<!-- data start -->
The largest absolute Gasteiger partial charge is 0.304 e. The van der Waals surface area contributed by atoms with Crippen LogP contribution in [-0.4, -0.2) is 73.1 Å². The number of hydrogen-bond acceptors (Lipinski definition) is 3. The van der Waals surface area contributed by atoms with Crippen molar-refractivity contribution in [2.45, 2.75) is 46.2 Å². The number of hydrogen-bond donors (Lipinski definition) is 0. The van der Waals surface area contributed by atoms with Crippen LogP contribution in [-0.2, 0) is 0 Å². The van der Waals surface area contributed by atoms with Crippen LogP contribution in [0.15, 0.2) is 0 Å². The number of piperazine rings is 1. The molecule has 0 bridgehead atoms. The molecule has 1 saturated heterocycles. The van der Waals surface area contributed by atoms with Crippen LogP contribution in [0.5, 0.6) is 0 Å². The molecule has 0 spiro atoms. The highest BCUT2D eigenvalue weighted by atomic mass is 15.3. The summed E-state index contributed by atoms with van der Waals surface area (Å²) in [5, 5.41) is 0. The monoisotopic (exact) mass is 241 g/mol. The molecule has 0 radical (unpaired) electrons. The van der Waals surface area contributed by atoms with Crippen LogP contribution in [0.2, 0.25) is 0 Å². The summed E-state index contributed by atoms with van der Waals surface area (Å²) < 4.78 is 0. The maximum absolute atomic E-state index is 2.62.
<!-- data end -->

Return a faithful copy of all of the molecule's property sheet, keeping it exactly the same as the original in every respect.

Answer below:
The largest absolute Gasteiger partial charge is 0.304 e. The van der Waals surface area contributed by atoms with Crippen LogP contribution in [-0.4, -0.2) is 73.1 Å². The number of hydrogen-bond acceptors (Lipinski definition) is 3. The van der Waals surface area contributed by atoms with Crippen molar-refractivity contribution in [2.45, 2.75) is 46.2 Å². The number of hydrogen-bond donors (Lipinski definition) is 0. The van der Waals surface area contributed by atoms with Crippen LogP contribution in [-0.2, 0) is 0 Å². The van der Waals surface area contributed by atoms with Crippen LogP contribution in [0.15, 0.2) is 0 Å². The number of piperazine rings is 1. The molecule has 0 bridgehead atoms. The molecule has 1 saturated heterocycles. The van der Waals surface area contributed by atoms with Crippen LogP contribution in [0.5, 0.6) is 0 Å². The molecule has 0 spiro atoms. The highest BCUT2D eigenvalue weighted by atomic mass is 15.3. The summed E-state index contributed by atoms with van der Waals surface area (Å²) in [5, 5.41) is 0. The monoisotopic (exact) mass is 241 g/mol. The molecule has 0 radical (unpaired) electrons. The van der Waals surface area contributed by atoms with Crippen LogP contribution in [0.2, 0.25) is 0 Å². The summed E-state index contributed by atoms with van der Waals surface area (Å²) < 4.78 is 0. The maximum absolute atomic E-state index is 2.62.